Will traditional retail hold up in the digital era? Retailers in Malaysia give us their take (Part 3 of 3)

Will traditional retail hold up in the digital era? Retailers in Malaysia give us their take (Part 3 of 3)

Faced with low consumer confidence and the onslaught of online commerce, retailers in Malaysia are upping their game.

Elizabeth Tan

Head Of Leasing At IGB REIT Management Sdn Bhd

We now find ourselves halfway through 2017. How has business been so far?
Considering the soft economic climate, our malls have performed up to our expectations and we are seeing growth in overall tenant’s sales in comparison to last year’s first quarter. Global trends indicate declining sales and profits in the retail sector. In march, malaysia’s consumer price index rose to an eightyear high at 5.1 per cent. However, the department of statistics malaysia reported that sales value of wholesale and retail trade registered an 8.3 per cent growth in february 2017, compared to february 2016. Could you shed some light on this yoyoing trend? The retail industry is cyclical, and there will be times when the industry is doing well and others when it is more challenging. Retailers that evolve and adapt to customers’ needs will be able to sail through the difficult times. There will be certain retail categories that are doing well, while others face a slowdown in sales. As a proactive management, we need to ensure that we pursue more aggressive measures to market the categories that are weakening, as well as ensure that the tenant mix is still relevant and attractive to consumers.

How do you see the malaysian retail scene faring in the next few years?
If consumer sentiment remains weak for the year, we expect that the scene will be challenging. Retailers will be faced with tightening margins if the Malaysian Ringgit does not strengthen. At the same time, the need for discounts and promotions continues, and there will be a consolidation of stores in the market. This does not bode well for the increasing supply of shopping centres that is entering the market over the next few years. Existing shopping centres will be faced with growing competition in the face of rising costs and weak consumer spending.

The rising popularity of e-commerce and online shopping cannot be ignored as we see technology becoming integral to everyday life. How do you see this affecting consumer spending habits in malaysia?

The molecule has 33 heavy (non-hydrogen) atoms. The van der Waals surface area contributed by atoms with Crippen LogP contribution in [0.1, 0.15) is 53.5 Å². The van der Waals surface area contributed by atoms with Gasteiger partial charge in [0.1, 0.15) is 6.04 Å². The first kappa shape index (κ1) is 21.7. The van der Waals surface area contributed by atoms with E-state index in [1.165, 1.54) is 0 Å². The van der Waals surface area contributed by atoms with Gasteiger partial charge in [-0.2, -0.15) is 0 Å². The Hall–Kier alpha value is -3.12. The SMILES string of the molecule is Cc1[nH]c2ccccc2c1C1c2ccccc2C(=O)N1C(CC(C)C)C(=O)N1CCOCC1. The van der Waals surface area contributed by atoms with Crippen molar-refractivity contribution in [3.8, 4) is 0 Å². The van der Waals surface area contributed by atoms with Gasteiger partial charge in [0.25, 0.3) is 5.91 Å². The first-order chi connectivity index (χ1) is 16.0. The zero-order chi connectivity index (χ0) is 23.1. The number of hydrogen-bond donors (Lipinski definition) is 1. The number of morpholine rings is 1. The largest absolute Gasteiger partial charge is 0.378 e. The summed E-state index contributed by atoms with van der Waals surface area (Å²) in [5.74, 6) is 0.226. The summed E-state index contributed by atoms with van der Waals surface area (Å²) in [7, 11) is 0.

As consumers become more technologically dependent and shopping online gets easier, the popularity of online retail will only keep growing. Certain categories have already resorted to concentrating solely on their online businesses, but this has also facilitated the emergence of more start-up businesses at a lower entry level cost. Consumers are becoming more sophisticated and with easy access to comparing products and pricing, they are more discerning when making a purchase.

How can physical retailers evolve to remain competitive in this rapidly changing landscape?
As mentioned above, some retail categories have resorted to solely focus online and some have closed stores as price competition and the variety from online retail have significantly affected store sales. But where online retail currently lacks is the personal aspect, and I believe this is where physical retailers are able to capitalise on. Customer service is imperative in attracting consumers. Additionally, for shopping centres, we will need to adapt our tenant mix and create an environment that enhances the shopping experience and engages the consumer.

Finally, what can be done to stimulate malaysia’s retail sector?
Accessibility to rail transport for shopping centres and connectivity between neighbouring shopping centres would greatly aid in creating a seamless shopping experience. Tax incentives or subsidies for retailers and shopping centres on marketing and upgrading initiatives will also be helpful in stimulating growth.

PART 1 | PART 2 | PART 3

, , , , ,

Type keyword(s) and press Enter